There may be "No Kangaroos in Austria," (as many cheesy tourist t-shirts here advertise), but there are definitely Meistersängerinnen in Australia. The winner of last night's Meistersinger competition was Siobhán Stagg, a soprano from Melbourne who had been giving the orchestra goosebumps in every rehearsal with her rendition of Bellini's O quante volte.
***Note: the picture above is not Siobhán, but another of the finalists warming up during our morning dress rehearsal.
The Meistersinger competition began soon after the beginning of the festival and progressed through several eliminating rounds till the final eight contestants, plus two alternates, were presented in concert last night at the Helmut-List Halle. A panel of distinguished judges listened to each of the eight finalists and then left the stage to deliberate over a winner while the two alternates sang. After all ten singers had performed, the audience and orchestra were invited to vote for their own favorite on a paper ballot that had been distributed at the beginning of the concert. The ballots were collected by AIMS staff and as the orchestra commenced with Walter Piston's The Incredible Flutist, the results were tallied.
Over the course of the week, all us orchestra folks had overwhelmingly fallen in love with Siobhán. There are no adequate words to describe the smooth and penetrating quality of her voice, or the exquisite artistic timing she applied to every phrase, but whenever she sang it was impossible to do anything but gaze adoringly and submit to the waves of buttery tonefulness she sent permeating throughout the hall...her singing even made our little rehearsal gym at the Elisabethschule seem beautiful and resonant. Despite our confidence in Siobhán we were all sitting on pins and needles to see who would actually come out on top in the end. Every finalist delivered a superb performance and I was actually a little torn between Siobhán, Eliana Piedrahita--a Colombian soprano who absolutely sparkled through the virtuosic antics of Rossini's Una voce poco fa--and an incredible countertenor whose rendition of Mozart's Parto, parto, ah si ben mio surprised and thrilled us all.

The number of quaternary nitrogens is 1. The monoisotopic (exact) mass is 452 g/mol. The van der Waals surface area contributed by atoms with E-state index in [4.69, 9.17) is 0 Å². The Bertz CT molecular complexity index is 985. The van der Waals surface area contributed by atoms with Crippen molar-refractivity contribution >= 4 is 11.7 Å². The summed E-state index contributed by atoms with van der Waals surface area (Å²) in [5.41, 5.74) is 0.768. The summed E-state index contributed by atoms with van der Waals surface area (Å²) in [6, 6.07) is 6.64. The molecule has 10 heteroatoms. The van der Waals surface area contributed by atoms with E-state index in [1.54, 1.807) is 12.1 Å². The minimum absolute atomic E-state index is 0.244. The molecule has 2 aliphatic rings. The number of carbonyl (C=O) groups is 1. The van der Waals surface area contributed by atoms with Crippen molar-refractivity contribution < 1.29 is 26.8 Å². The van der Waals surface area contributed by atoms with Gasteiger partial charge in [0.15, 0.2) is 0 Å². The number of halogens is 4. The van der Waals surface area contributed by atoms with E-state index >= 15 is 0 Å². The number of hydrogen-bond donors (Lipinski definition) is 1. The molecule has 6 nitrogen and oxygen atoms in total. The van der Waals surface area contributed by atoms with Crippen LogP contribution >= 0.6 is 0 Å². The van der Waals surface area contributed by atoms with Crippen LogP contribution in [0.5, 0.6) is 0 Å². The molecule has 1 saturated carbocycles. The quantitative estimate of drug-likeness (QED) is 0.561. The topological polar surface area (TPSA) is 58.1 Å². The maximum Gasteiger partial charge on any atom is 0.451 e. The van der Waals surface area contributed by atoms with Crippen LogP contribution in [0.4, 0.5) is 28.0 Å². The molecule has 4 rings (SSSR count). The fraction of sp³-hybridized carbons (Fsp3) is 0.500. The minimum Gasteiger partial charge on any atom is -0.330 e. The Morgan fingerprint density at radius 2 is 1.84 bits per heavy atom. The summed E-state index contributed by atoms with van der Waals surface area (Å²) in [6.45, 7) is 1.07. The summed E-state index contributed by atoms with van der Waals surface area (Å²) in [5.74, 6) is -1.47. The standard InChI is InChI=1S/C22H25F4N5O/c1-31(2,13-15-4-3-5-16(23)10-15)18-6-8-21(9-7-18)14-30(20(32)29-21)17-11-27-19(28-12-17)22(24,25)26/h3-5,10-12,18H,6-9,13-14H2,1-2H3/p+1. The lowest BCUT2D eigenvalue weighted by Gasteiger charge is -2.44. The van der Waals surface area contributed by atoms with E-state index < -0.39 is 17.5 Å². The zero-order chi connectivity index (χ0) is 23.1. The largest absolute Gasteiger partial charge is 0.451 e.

A quirky little highlight for me was hearing Michelle Pretto sing Puccini's Vissi d'arte from Tosca. When the piece began, I was surprised to recognize the same melody and chord progression that accompanies Inigo Montoya in that scene from The Princess Bride where he's lost in a circle of trees and kneels down with his sword pointed to the sky and prays to his father to help him find the "man in black." I always have to smile when I find the source of a soundtrack...like when I discovered a portion of a triumphant theme from the Willow score is quite close to the opening of Schumann's Rhenish Symphony, or when I noticed how much of The Gladiator is taken directly from Holst's Mars.
After the final ecstatic notes of the Piston, the judges came back from their deliberations, the final vote count was turned in, and our artistic director Andrea Huber took the stage to announce the winners. She stressed that everyone who had sung that night was a winner and that all would likely go on to maintain long and illustrious operatic careers. Still, everyone knew there were artist agents and talent scouts in attendance, and that the pressure was on to see who'd gain the highest praise (as well as the hefty cash prize). When it was announced that Siobhán had won both the Meistersinger and the popular vote, the crowd erupted into thunderous applause. The orchestra accompanied the thrill with Strauss' Radetsky March and capped the night off with Sousa's Stars and Stripes Forever...complete with a piccolo trio and a (somewhat grudgingly) standing brass section during the grandioso.
So...the 2011 AIMS festival is officially over. I'm leaving dark and early tomorrow morning (my ride to the airport departs at 4:00...ugh!) and will be back in Ithaca by dinnertime. Through all its ups and downs it has been a great summer and--though I have no idea what's going to happen over the course of this coming school year--right now I think I'd like to find a way to come back to Graz next summer.